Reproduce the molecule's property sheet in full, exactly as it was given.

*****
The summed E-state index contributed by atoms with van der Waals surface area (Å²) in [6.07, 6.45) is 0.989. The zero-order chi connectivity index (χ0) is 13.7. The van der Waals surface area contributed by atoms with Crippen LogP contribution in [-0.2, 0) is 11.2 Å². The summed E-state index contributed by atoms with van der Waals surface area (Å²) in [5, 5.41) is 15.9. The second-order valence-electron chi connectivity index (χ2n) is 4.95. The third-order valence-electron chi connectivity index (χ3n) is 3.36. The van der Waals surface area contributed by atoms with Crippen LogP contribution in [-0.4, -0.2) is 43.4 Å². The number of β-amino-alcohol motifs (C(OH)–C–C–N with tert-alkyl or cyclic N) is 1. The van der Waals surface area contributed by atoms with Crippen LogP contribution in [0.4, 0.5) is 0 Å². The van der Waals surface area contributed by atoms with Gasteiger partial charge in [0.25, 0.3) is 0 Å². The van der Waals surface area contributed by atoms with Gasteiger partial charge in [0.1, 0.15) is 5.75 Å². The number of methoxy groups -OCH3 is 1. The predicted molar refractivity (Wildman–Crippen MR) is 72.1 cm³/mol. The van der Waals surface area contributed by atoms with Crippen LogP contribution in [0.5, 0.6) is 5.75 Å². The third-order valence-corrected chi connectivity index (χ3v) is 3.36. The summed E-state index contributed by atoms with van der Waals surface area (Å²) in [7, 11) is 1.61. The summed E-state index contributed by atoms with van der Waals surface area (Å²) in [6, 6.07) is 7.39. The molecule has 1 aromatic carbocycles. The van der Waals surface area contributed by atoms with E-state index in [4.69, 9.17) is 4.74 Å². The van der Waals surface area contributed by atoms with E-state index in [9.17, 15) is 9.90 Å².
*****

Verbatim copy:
The summed E-state index contributed by atoms with van der Waals surface area (Å²) in [6.07, 6.45) is 0.989. The zero-order chi connectivity index (χ0) is 13.7. The van der Waals surface area contributed by atoms with Crippen LogP contribution in [-0.2, 0) is 11.2 Å². The summed E-state index contributed by atoms with van der Waals surface area (Å²) in [5, 5.41) is 15.9. The second-order valence-electron chi connectivity index (χ2n) is 4.95. The third-order valence-electron chi connectivity index (χ3n) is 3.36. The van der Waals surface area contributed by atoms with Crippen LogP contribution in [-0.4, -0.2) is 43.4 Å². The number of β-amino-alcohol motifs (C(OH)–C–C–N with tert-alkyl or cyclic N) is 1. The van der Waals surface area contributed by atoms with Crippen LogP contribution in [0.4, 0.5) is 0 Å². The van der Waals surface area contributed by atoms with Gasteiger partial charge in [0.25, 0.3) is 0 Å². The van der Waals surface area contributed by atoms with Gasteiger partial charge in [0.1, 0.15) is 5.75 Å². The number of methoxy groups -OCH3 is 1. The predicted molar refractivity (Wildman–Crippen MR) is 72.1 cm³/mol. The van der Waals surface area contributed by atoms with Crippen LogP contribution in [0.5, 0.6) is 5.75 Å². The third-order valence-corrected chi connectivity index (χ3v) is 3.36. The summed E-state index contributed by atoms with van der Waals surface area (Å²) in [7, 11) is 1.61. The summed E-state index contributed by atoms with van der Waals surface area (Å²) in [6, 6.07) is 7.39. The molecule has 1 aromatic carbocycles. The van der Waals surface area contributed by atoms with E-state index in [4.69, 9.17) is 4.74 Å². The van der Waals surface area contributed by atoms with E-state index in [9.17, 15) is 9.90 Å².